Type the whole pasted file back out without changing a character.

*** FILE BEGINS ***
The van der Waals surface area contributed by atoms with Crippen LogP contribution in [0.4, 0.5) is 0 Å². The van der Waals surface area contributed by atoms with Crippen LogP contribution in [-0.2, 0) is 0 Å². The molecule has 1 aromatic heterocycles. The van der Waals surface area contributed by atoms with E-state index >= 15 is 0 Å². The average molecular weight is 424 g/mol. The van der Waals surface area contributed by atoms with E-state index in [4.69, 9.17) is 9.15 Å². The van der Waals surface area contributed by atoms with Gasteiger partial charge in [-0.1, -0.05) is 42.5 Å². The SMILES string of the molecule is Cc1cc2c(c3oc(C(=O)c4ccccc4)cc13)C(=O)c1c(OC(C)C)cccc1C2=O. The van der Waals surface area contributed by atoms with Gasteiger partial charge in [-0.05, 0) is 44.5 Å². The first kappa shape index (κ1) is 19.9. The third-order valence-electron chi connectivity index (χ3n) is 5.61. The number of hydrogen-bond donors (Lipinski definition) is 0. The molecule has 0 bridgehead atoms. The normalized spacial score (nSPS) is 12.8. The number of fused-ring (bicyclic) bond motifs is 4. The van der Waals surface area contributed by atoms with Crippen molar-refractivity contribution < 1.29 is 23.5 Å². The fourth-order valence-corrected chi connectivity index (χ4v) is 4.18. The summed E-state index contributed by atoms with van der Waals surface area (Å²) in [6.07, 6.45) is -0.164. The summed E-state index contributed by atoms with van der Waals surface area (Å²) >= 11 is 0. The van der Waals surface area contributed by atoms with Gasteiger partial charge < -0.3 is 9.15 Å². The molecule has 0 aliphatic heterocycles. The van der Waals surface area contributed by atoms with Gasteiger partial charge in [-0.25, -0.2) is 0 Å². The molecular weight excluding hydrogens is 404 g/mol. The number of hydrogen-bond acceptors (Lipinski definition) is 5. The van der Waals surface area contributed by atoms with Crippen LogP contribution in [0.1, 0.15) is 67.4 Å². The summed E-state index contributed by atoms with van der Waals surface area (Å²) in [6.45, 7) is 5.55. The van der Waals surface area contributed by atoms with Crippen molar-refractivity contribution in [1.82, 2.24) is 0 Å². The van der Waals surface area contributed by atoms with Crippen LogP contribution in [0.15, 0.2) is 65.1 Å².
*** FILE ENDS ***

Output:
The van der Waals surface area contributed by atoms with Crippen LogP contribution in [0.4, 0.5) is 0 Å². The van der Waals surface area contributed by atoms with Crippen LogP contribution in [-0.2, 0) is 0 Å². The molecule has 1 aromatic heterocycles. The van der Waals surface area contributed by atoms with E-state index >= 15 is 0 Å². The average molecular weight is 424 g/mol. The van der Waals surface area contributed by atoms with E-state index in [4.69, 9.17) is 9.15 Å². The van der Waals surface area contributed by atoms with Gasteiger partial charge in [-0.1, -0.05) is 42.5 Å². The SMILES string of the molecule is Cc1cc2c(c3oc(C(=O)c4ccccc4)cc13)C(=O)c1c(OC(C)C)cccc1C2=O. The van der Waals surface area contributed by atoms with Gasteiger partial charge in [-0.05, 0) is 44.5 Å². The first kappa shape index (κ1) is 19.9. The third-order valence-electron chi connectivity index (χ3n) is 5.61. The number of hydrogen-bond donors (Lipinski definition) is 0. The molecule has 0 bridgehead atoms. The normalized spacial score (nSPS) is 12.8. The number of fused-ring (bicyclic) bond motifs is 4. The van der Waals surface area contributed by atoms with Crippen molar-refractivity contribution < 1.29 is 23.5 Å². The fourth-order valence-corrected chi connectivity index (χ4v) is 4.18. The summed E-state index contributed by atoms with van der Waals surface area (Å²) in [6.07, 6.45) is -0.164. The summed E-state index contributed by atoms with van der Waals surface area (Å²) >= 11 is 0. The van der Waals surface area contributed by atoms with Gasteiger partial charge < -0.3 is 9.15 Å². The molecule has 0 aliphatic heterocycles. The van der Waals surface area contributed by atoms with Gasteiger partial charge in [-0.25, -0.2) is 0 Å². The molecular weight excluding hydrogens is 404 g/mol. The number of hydrogen-bond acceptors (Lipinski definition) is 5. The van der Waals surface area contributed by atoms with Crippen LogP contribution in [0.1, 0.15) is 67.4 Å². The summed E-state index contributed by atoms with van der Waals surface area (Å²) in [6.45, 7) is 5.55. The van der Waals surface area contributed by atoms with Crippen molar-refractivity contribution in [1.82, 2.24) is 0 Å². The van der Waals surface area contributed by atoms with Crippen LogP contribution in [0.15, 0.2) is 65.1 Å².